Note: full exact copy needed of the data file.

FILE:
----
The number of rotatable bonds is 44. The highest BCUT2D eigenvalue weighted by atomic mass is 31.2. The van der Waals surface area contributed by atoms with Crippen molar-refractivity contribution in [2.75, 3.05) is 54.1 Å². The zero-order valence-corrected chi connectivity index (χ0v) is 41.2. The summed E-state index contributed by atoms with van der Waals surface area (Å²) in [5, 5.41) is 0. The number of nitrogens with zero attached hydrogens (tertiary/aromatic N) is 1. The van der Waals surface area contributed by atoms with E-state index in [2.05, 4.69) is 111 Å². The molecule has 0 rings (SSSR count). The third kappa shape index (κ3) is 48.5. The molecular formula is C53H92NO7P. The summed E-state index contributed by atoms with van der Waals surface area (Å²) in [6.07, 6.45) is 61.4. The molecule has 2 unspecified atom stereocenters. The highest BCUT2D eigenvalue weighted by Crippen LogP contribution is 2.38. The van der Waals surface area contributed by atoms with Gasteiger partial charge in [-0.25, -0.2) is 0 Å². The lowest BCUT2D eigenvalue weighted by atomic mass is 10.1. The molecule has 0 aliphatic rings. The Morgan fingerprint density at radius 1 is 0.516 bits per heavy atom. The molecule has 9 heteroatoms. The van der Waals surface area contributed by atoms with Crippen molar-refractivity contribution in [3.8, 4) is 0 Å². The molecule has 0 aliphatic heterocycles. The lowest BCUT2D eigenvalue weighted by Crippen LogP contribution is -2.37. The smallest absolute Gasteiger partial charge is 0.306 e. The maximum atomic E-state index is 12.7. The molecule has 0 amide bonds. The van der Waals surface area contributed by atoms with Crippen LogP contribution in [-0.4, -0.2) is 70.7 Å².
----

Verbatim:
The number of rotatable bonds is 44. The highest BCUT2D eigenvalue weighted by atomic mass is 31.2. The van der Waals surface area contributed by atoms with Crippen molar-refractivity contribution in [2.75, 3.05) is 54.1 Å². The zero-order valence-corrected chi connectivity index (χ0v) is 41.2. The summed E-state index contributed by atoms with van der Waals surface area (Å²) in [5, 5.41) is 0. The number of nitrogens with zero attached hydrogens (tertiary/aromatic N) is 1. The van der Waals surface area contributed by atoms with E-state index in [2.05, 4.69) is 111 Å². The molecule has 0 rings (SSSR count). The third kappa shape index (κ3) is 48.5. The molecular formula is C53H92NO7P. The summed E-state index contributed by atoms with van der Waals surface area (Å²) in [6.07, 6.45) is 61.4. The molecule has 2 unspecified atom stereocenters. The highest BCUT2D eigenvalue weighted by Crippen LogP contribution is 2.38. The van der Waals surface area contributed by atoms with Gasteiger partial charge in [-0.25, -0.2) is 0 Å². The lowest BCUT2D eigenvalue weighted by atomic mass is 10.1. The molecule has 0 aliphatic rings. The Morgan fingerprint density at radius 1 is 0.516 bits per heavy atom. The molecule has 9 heteroatoms. The van der Waals surface area contributed by atoms with Crippen molar-refractivity contribution in [3.8, 4) is 0 Å². The molecule has 0 aliphatic heterocycles. The lowest BCUT2D eigenvalue weighted by Crippen LogP contribution is -2.37. The smallest absolute Gasteiger partial charge is 0.306 e. The maximum atomic E-state index is 12.7. The molecule has 0 amide bonds. The van der Waals surface area contributed by atoms with Crippen LogP contribution in [-0.4, -0.2) is 70.7 Å².